(a) Enhancer-promoter (E-P) interactions are predicted based on their correlated activation pattern measured over a large panel of cells and tissues. Activation pattern could be measured by epigenetic marks, DHS or transcriptional activity (e.g., mRNA and eRNA levels). (b) Top: eQTL analysis detects associations between SNP genotypes and expression level of target genes. In this example, individuals who are homozygous for the reference allele (GG) show significantly lower expression of the target gene than individuals who are homozygous for the alternative allele (AA). Heterozygous individuals show an intermediate expression level. If either the eQTL SNP itself or any other SNP that is in strong linkage disequilibrium with it is located within a regulatory element, then a putative functional link between that enhancer and the promoter of the associated gene is predicted. Bottom: allele-specific expression analysis requires the presence of a heterozygous SNP within the target RNA (in the figure, the SNP with the T/C alleles), and tests for imbalanced expression from the two copies (maternal and paternal copies) of the gene. Imbalanced expression of the two copies implies that the individual is also heterozygous for another SNP that modulates the activity of a cis-regulatory element that controls the expression of the target gene. The A allele of the SNP located within the enhancer increases the enhancer activity and thus causes elevated expression of the copy of the gene encoded on the same chromosome (the copy of the gene that carries the C allele).

  5. Mapping physical interactions between putative enhancers and promoters.
    Figure 5: Mapping physical interactions between putative enhancers and promoters.

    (a) ChIA-PET combines TF ChIP with chromosome conformation capture that is based on nuclear proximity ligation. This procedure enables the detection of genomic segments that, although they might be located far away from each other on the linear DNA sequence, are brought into close spatial proximity by long-range chromatin looping. Such long-range chromatin interactions are inferred from inter-ligation PET products. Image adapted from Figure 1, ref. 159, under a Creative Commons license (http://creativecommons.org/licenses/by/2.0). (b) ChIA-PET detects, with very high resolution (<500 bp), physical interactions between different genomic loci that involve the immunoprecipitated protein factor. (c) Hi-C experiments detected the organization of the genome into TADs and demonstrated that E-E and E-P interactions are largely restricted by TAD boundaries.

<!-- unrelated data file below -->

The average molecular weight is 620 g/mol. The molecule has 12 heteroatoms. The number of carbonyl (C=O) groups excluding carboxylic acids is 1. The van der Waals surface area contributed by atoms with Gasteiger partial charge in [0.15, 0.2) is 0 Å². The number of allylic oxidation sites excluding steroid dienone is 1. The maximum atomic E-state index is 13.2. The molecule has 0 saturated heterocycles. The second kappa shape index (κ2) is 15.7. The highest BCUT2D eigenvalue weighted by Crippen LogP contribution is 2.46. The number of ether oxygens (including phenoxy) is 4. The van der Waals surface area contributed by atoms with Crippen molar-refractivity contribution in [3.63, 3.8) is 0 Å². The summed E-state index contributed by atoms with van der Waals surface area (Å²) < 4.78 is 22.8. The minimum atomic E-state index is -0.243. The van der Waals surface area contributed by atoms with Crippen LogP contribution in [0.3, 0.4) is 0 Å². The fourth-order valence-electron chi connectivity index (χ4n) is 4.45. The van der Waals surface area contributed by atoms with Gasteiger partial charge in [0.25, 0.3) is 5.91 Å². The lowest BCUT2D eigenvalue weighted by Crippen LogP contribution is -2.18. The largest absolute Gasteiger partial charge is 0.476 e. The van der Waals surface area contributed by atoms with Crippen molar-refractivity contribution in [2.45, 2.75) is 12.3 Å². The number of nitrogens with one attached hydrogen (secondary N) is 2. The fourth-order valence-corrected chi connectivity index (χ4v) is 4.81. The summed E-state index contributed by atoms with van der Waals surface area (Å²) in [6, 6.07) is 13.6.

6. Functional screens for DNA regulatory elements using genome-editing tools.
    Figure 6: Functional screens for DNA regulatory elements using genome-editing tools.

    Genome-editing screens that were so far applied to study the noncoding genome were either gene-centric or TF-centric. Gene-centric screens apply saturation mutagenesis analysis that systematically tiles and targets the genome in the surrounding of selected target genes. TF-centric screens use sgRNA libraries that systematically target TF binding sites within putative enhancer regions. The readout of these screens is based on either sorting the pooled cell population using GFP or endogenous gene expression or on acquisition of proliferation advantage/disadvantage by specific sgRNA clones. DNA segments that include the incorporated sgRNAs are amplified and deep-sequenced. The prevalence of each sgRNA is calculated in the two pools and enrichment scores are calculated (after normalization of counts). Functional elements are detected by identification of sgRNA with significant enrichment (or depletion) scores. From Figure 1, ref. 130, Sanjana, N.E. et al. High-resolution interrogation of functional elements in the nongenome. Science 353, 15451549 (2016). Adapted with permission from AAAS.

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Affiliations

  1. Department of Human Molecular Genetics and Biochemistry, Sackler School of Medicine, Tel Aviv, Israel.

    • Ran Elkon
  2. Sagol School of Neuroscience, Tel Aviv University, Tel Aviv, Israel.

    • Ran Elkon
  3. Division of Oncogenomics, The Netherlands Cancer Institute, Amsterdam, The Netherlands.

    • Reuven Agami
  4. Erasmus MC, Rotterdam University, The Netherlands.

    • Reuven Agami